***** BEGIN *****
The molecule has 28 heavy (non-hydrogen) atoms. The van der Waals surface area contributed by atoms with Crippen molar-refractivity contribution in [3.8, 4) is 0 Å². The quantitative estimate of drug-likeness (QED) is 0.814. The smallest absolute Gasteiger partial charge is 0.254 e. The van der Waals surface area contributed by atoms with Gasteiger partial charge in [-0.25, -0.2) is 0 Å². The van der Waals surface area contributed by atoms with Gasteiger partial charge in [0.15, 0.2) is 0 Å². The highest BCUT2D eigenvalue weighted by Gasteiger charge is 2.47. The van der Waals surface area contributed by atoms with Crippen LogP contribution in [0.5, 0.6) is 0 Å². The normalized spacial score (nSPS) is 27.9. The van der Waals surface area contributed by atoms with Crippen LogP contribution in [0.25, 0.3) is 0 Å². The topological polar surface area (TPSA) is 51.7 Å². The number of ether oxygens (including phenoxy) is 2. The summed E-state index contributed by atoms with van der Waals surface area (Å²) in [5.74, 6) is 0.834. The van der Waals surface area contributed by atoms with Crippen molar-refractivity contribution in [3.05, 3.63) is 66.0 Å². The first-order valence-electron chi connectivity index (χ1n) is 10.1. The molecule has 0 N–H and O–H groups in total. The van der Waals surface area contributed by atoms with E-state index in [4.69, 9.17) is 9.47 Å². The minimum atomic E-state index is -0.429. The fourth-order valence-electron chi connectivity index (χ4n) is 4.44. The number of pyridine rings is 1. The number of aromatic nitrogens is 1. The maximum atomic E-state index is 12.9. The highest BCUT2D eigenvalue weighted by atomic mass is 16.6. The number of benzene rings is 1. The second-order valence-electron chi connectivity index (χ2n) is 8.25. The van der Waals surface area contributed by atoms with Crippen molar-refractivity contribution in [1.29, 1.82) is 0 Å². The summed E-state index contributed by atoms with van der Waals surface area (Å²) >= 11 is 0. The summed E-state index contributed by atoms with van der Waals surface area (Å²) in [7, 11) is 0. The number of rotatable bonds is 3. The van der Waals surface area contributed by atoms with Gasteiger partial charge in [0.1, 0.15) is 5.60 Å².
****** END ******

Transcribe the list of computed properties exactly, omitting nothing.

The molecule has 28 heavy (non-hydrogen) atoms. The van der Waals surface area contributed by atoms with Crippen molar-refractivity contribution in [3.8, 4) is 0 Å². The quantitative estimate of drug-likeness (QED) is 0.814. The smallest absolute Gasteiger partial charge is 0.254 e. The van der Waals surface area contributed by atoms with Gasteiger partial charge in [-0.25, -0.2) is 0 Å². The van der Waals surface area contributed by atoms with Gasteiger partial charge in [0.15, 0.2) is 0 Å². The highest BCUT2D eigenvalue weighted by Gasteiger charge is 2.47. The van der Waals surface area contributed by atoms with Crippen LogP contribution in [0.5, 0.6) is 0 Å². The normalized spacial score (nSPS) is 27.9. The van der Waals surface area contributed by atoms with Crippen LogP contribution in [0.25, 0.3) is 0 Å². The topological polar surface area (TPSA) is 51.7 Å². The number of ether oxygens (including phenoxy) is 2. The summed E-state index contributed by atoms with van der Waals surface area (Å²) in [5.74, 6) is 0.834. The van der Waals surface area contributed by atoms with Crippen molar-refractivity contribution in [3.05, 3.63) is 66.0 Å². The first-order valence-electron chi connectivity index (χ1n) is 10.1. The molecule has 0 N–H and O–H groups in total. The van der Waals surface area contributed by atoms with E-state index in [4.69, 9.17) is 9.47 Å². The minimum atomic E-state index is -0.429. The fourth-order valence-electron chi connectivity index (χ4n) is 4.44. The number of pyridine rings is 1. The number of aromatic nitrogens is 1. The maximum atomic E-state index is 12.9. The highest BCUT2D eigenvalue weighted by atomic mass is 16.6. The number of benzene rings is 1. The second-order valence-electron chi connectivity index (χ2n) is 8.25. The van der Waals surface area contributed by atoms with Crippen molar-refractivity contribution in [1.29, 1.82) is 0 Å². The summed E-state index contributed by atoms with van der Waals surface area (Å²) >= 11 is 0. The summed E-state index contributed by atoms with van der Waals surface area (Å²) in [7, 11) is 0. The number of rotatable bonds is 3. The van der Waals surface area contributed by atoms with Gasteiger partial charge in [0.1, 0.15) is 5.60 Å².